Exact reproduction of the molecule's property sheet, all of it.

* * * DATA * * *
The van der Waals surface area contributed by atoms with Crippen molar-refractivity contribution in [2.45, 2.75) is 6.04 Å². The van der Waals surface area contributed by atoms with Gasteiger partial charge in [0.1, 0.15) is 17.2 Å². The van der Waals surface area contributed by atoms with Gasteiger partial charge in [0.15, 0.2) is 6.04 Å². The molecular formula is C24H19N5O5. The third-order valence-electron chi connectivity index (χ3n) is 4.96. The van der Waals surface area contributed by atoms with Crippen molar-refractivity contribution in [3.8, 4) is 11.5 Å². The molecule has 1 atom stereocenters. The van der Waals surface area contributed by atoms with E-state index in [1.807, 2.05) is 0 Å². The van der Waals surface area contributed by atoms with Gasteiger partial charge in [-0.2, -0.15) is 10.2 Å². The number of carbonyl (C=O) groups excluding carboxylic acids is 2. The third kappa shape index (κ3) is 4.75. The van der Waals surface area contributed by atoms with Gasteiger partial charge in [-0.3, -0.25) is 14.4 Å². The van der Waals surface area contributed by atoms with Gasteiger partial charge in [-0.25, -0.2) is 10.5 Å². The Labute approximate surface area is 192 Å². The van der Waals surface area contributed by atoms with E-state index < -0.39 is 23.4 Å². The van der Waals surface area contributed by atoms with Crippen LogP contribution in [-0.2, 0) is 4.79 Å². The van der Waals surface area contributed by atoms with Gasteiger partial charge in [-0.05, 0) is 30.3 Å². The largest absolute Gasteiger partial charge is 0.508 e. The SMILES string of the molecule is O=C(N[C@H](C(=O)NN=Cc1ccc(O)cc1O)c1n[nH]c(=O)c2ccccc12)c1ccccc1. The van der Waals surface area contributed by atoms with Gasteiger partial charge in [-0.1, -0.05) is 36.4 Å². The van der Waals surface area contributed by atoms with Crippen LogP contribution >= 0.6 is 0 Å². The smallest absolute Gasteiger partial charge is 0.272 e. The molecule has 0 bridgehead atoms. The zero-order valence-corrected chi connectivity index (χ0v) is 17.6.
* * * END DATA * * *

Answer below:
The van der Waals surface area contributed by atoms with Crippen molar-refractivity contribution in [2.45, 2.75) is 6.04 Å². The van der Waals surface area contributed by atoms with Gasteiger partial charge in [0.1, 0.15) is 17.2 Å². The van der Waals surface area contributed by atoms with Gasteiger partial charge in [0.15, 0.2) is 6.04 Å². The molecular formula is C24H19N5O5. The third-order valence-electron chi connectivity index (χ3n) is 4.96. The van der Waals surface area contributed by atoms with Crippen molar-refractivity contribution in [3.8, 4) is 11.5 Å². The molecule has 1 atom stereocenters. The van der Waals surface area contributed by atoms with E-state index in [1.807, 2.05) is 0 Å². The van der Waals surface area contributed by atoms with Gasteiger partial charge in [-0.2, -0.15) is 10.2 Å². The number of carbonyl (C=O) groups excluding carboxylic acids is 2. The third kappa shape index (κ3) is 4.75. The van der Waals surface area contributed by atoms with Gasteiger partial charge in [-0.3, -0.25) is 14.4 Å². The van der Waals surface area contributed by atoms with Gasteiger partial charge in [-0.25, -0.2) is 10.5 Å². The Labute approximate surface area is 192 Å². The van der Waals surface area contributed by atoms with E-state index < -0.39 is 23.4 Å². The van der Waals surface area contributed by atoms with Crippen LogP contribution in [-0.2, 0) is 4.79 Å². The van der Waals surface area contributed by atoms with Gasteiger partial charge in [-0.05, 0) is 30.3 Å². The largest absolute Gasteiger partial charge is 0.508 e. The SMILES string of the molecule is O=C(N[C@H](C(=O)NN=Cc1ccc(O)cc1O)c1n[nH]c(=O)c2ccccc12)c1ccccc1. The van der Waals surface area contributed by atoms with Gasteiger partial charge in [-0.1, -0.05) is 36.4 Å². The van der Waals surface area contributed by atoms with Crippen LogP contribution >= 0.6 is 0 Å². The smallest absolute Gasteiger partial charge is 0.272 e. The molecule has 0 bridgehead atoms. The zero-order valence-corrected chi connectivity index (χ0v) is 17.6.